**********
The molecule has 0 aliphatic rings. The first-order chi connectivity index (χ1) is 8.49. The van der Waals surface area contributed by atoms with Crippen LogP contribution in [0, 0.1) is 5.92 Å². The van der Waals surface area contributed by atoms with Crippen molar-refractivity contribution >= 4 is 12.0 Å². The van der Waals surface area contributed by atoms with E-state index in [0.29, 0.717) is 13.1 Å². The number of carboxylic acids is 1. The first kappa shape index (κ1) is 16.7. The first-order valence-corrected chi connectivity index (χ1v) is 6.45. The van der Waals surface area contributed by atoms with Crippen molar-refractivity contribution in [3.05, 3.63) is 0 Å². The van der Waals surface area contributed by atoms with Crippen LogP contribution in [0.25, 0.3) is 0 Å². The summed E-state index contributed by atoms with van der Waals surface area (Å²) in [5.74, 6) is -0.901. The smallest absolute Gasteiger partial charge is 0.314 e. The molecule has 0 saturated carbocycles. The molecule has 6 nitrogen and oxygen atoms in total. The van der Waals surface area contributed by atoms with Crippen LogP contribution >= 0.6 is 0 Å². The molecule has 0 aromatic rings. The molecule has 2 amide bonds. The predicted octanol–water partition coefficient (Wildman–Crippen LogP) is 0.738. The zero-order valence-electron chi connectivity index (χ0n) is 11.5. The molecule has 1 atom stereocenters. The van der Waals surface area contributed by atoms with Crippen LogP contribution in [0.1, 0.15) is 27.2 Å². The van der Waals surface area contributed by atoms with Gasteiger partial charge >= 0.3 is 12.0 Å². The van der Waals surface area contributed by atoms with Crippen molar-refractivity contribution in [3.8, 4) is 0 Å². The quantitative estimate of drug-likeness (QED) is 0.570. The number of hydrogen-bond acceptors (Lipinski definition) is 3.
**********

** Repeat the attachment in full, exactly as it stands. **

The molecule has 0 aliphatic rings. The first-order chi connectivity index (χ1) is 8.49. The van der Waals surface area contributed by atoms with Crippen LogP contribution in [0, 0.1) is 5.92 Å². The van der Waals surface area contributed by atoms with Crippen molar-refractivity contribution >= 4 is 12.0 Å². The van der Waals surface area contributed by atoms with E-state index in [0.29, 0.717) is 13.1 Å². The number of carboxylic acids is 1. The first kappa shape index (κ1) is 16.7. The first-order valence-corrected chi connectivity index (χ1v) is 6.45. The van der Waals surface area contributed by atoms with Crippen molar-refractivity contribution in [3.05, 3.63) is 0 Å². The van der Waals surface area contributed by atoms with Crippen LogP contribution in [0.25, 0.3) is 0 Å². The summed E-state index contributed by atoms with van der Waals surface area (Å²) in [5.74, 6) is -0.901. The smallest absolute Gasteiger partial charge is 0.314 e. The molecule has 0 saturated carbocycles. The molecule has 6 nitrogen and oxygen atoms in total. The van der Waals surface area contributed by atoms with Crippen LogP contribution >= 0.6 is 0 Å². The molecule has 0 aromatic rings. The molecule has 2 amide bonds. The predicted octanol–water partition coefficient (Wildman–Crippen LogP) is 0.738. The zero-order valence-electron chi connectivity index (χ0n) is 11.5. The molecule has 1 atom stereocenters. The van der Waals surface area contributed by atoms with Crippen LogP contribution in [0.1, 0.15) is 27.2 Å². The van der Waals surface area contributed by atoms with Gasteiger partial charge >= 0.3 is 12.0 Å². The van der Waals surface area contributed by atoms with Crippen molar-refractivity contribution in [3.8, 4) is 0 Å². The quantitative estimate of drug-likeness (QED) is 0.570. The number of hydrogen-bond acceptors (Lipinski definition) is 3.